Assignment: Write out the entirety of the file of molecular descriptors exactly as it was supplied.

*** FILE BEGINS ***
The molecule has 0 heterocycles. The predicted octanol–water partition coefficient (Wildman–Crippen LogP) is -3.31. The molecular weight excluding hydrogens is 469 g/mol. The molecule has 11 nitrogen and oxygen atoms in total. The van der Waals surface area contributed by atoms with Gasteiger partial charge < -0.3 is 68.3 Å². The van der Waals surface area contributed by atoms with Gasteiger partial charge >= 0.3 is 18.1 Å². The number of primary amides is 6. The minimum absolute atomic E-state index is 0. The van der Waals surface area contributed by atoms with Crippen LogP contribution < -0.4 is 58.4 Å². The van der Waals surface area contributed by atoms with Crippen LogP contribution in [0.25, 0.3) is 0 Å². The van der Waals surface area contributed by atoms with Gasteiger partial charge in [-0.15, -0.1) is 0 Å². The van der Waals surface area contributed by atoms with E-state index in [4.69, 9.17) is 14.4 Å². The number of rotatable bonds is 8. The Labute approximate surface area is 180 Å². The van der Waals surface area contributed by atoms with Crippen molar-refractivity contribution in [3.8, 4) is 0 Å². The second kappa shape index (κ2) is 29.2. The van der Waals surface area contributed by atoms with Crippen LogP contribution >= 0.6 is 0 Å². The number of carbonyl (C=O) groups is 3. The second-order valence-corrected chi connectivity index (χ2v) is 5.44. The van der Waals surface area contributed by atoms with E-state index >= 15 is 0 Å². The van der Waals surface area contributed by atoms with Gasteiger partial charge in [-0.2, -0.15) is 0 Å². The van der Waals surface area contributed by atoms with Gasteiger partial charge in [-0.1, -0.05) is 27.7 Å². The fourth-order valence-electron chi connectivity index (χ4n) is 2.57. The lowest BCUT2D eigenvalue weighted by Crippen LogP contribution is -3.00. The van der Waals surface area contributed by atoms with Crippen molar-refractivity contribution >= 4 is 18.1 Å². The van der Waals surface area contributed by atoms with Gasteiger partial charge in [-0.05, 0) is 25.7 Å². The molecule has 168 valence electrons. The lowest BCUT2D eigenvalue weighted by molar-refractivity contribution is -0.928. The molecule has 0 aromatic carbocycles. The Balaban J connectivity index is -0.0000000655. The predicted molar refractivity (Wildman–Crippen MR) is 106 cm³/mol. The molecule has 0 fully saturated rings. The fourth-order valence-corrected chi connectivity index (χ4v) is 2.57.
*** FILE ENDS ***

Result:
The molecule has 0 heterocycles. The predicted octanol–water partition coefficient (Wildman–Crippen LogP) is -3.31. The molecular weight excluding hydrogens is 469 g/mol. The molecule has 11 nitrogen and oxygen atoms in total. The van der Waals surface area contributed by atoms with Gasteiger partial charge < -0.3 is 68.3 Å². The van der Waals surface area contributed by atoms with Gasteiger partial charge >= 0.3 is 18.1 Å². The number of primary amides is 6. The minimum absolute atomic E-state index is 0. The van der Waals surface area contributed by atoms with Crippen LogP contribution < -0.4 is 58.4 Å². The van der Waals surface area contributed by atoms with Crippen LogP contribution in [0.25, 0.3) is 0 Å². The van der Waals surface area contributed by atoms with Gasteiger partial charge in [-0.15, -0.1) is 0 Å². The van der Waals surface area contributed by atoms with E-state index in [4.69, 9.17) is 14.4 Å². The number of rotatable bonds is 8. The Labute approximate surface area is 180 Å². The van der Waals surface area contributed by atoms with Crippen molar-refractivity contribution in [3.8, 4) is 0 Å². The second kappa shape index (κ2) is 29.2. The van der Waals surface area contributed by atoms with Crippen LogP contribution >= 0.6 is 0 Å². The number of carbonyl (C=O) groups is 3. The second-order valence-corrected chi connectivity index (χ2v) is 5.44. The van der Waals surface area contributed by atoms with E-state index >= 15 is 0 Å². The van der Waals surface area contributed by atoms with Gasteiger partial charge in [-0.2, -0.15) is 0 Å². The van der Waals surface area contributed by atoms with Gasteiger partial charge in [-0.1, -0.05) is 27.7 Å². The fourth-order valence-electron chi connectivity index (χ4n) is 2.57. The lowest BCUT2D eigenvalue weighted by Crippen LogP contribution is -3.00. The van der Waals surface area contributed by atoms with Crippen molar-refractivity contribution >= 4 is 18.1 Å². The van der Waals surface area contributed by atoms with Gasteiger partial charge in [-0.05, 0) is 25.7 Å². The molecule has 168 valence electrons. The lowest BCUT2D eigenvalue weighted by molar-refractivity contribution is -0.928. The molecule has 0 aromatic carbocycles. The Balaban J connectivity index is -0.0000000655. The predicted molar refractivity (Wildman–Crippen MR) is 106 cm³/mol. The molecule has 0 fully saturated rings. The fourth-order valence-corrected chi connectivity index (χ4v) is 2.57.